By admin | March 21, 2012
By Richard Allen
On Tuesday, the Chief Appellate Officer for NASCAR, John Middlebrook, ruled that the initial penalty levied by the sanctioning body against Hendrick Motorsportsâ€™ #48 car was too harsh. The CAO removed a 25 point reduction from Jimmie Johnsonâ€™s driver total as well as HMS(Jeff Gordon listed as owner) total in the owner standings. Also taken away were six week suspensions issued to crew chief Chad Knaus and car chief Ron Malec.
The only portion of the original penalty to withstand the Middlebrook decision was a $100,000 fine against Knaus.
But the fact that the decision was essentially a split of the original sanction raises questions. Was the car legal or illegal? If the car was indeed legal, then why was the fine left in place? If it was not legal, then why were the suspensions removed and the points given back?
The car could not have been both legal and illegal yet the Middlebrook ruling gives that impression.
What this appellate ruling really revealed is that there is a flaw in the NASCAR rulebook or the inspection process, or both. The rule in question is not written in definite terms and there is no template to fit the supposed offending body piece.
As has been widely reported, the #48 car arrived in Daytona with C-posts, the body pieces that extend down from the roof of the car to its rear quarter panels, that were deemed by on site inspectors to be outside allowable tolerances. However, the car did fit the templates at the track.
The violation in question refers to Section 20-2.1(E) of the rulebook. It states that â€œIf in the judgment of NASCAR Officials, any part or component of the car not previously approved by NASCAR that has been installed or modified to enhance aerodynamic performance, will not be permitted: Unapproved car body modifications.â€
The key word in the statement above is judgment. It is no doubt there where Knaus and Hendrick made their strongest case against the ruling. And more, the phrase â€œnot previously approved by NASCARâ€ would have provided leeway. HMS insisted that the car had passed the more rigorous inspection at NASCARâ€™s R&D Center in North Carolina and that it had been raced in the same condition multiple times during the 2011 season. It could very easily be construed that the offending parts had been approved by NASCAR upon the carâ€™s pass through the R&D Center.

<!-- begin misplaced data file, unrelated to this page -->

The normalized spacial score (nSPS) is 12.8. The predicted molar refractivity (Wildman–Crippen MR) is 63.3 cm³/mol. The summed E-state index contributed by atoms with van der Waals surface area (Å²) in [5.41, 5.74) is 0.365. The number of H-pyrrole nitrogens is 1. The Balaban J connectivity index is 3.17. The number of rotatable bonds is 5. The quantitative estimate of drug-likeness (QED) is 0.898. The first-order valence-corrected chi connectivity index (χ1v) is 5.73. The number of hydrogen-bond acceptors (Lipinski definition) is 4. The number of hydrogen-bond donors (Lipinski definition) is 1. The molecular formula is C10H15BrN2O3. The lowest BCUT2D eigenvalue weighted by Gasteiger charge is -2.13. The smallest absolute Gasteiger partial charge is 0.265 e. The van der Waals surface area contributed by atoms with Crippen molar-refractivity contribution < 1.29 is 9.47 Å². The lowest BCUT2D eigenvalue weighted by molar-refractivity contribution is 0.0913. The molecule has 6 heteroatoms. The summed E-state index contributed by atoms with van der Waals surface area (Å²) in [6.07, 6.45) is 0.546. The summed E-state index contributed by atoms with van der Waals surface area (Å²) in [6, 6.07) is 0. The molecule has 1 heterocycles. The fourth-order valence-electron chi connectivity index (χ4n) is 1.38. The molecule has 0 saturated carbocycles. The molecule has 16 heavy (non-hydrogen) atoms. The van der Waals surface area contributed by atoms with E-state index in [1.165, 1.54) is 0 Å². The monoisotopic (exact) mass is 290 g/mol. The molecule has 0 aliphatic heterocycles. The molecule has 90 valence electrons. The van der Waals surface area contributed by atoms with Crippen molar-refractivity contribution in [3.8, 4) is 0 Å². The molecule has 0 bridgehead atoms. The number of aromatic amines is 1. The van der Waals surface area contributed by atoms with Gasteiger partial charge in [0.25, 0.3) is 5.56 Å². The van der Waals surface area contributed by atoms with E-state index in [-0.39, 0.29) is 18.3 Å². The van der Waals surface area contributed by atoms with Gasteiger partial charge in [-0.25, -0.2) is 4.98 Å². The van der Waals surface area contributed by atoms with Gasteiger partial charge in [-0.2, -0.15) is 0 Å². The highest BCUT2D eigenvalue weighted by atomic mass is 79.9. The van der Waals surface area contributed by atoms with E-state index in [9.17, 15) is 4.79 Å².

It seems a little unlikely that a team such as HMS took a car to the biggest race of the season that had not been touched since last year but if it is true that the car had passed through the R&D Center with those same C-posts, it certainly looks like the track inspection crew was out to prove a point or the R&D inspection crew is incompetent. Either is really bad.
Ultimately, the bottom line is that this ruling points to a flaw in the NASCAR inspection process. Something is either wrong at the R&D Center or the track and it needs to be corrected. Otherwise, there will be more embarrassing judgments against the organization that is supposed to be in charge of seeing that everything is on the up and up.
Here’s why the Knaus fine remained after other penalties were taken away(imo) http://racingwithrich.com/?p=1730
From February 29- Penalties against Knaus and 48 team were too severe http://racingwithrich.com/?p=1707
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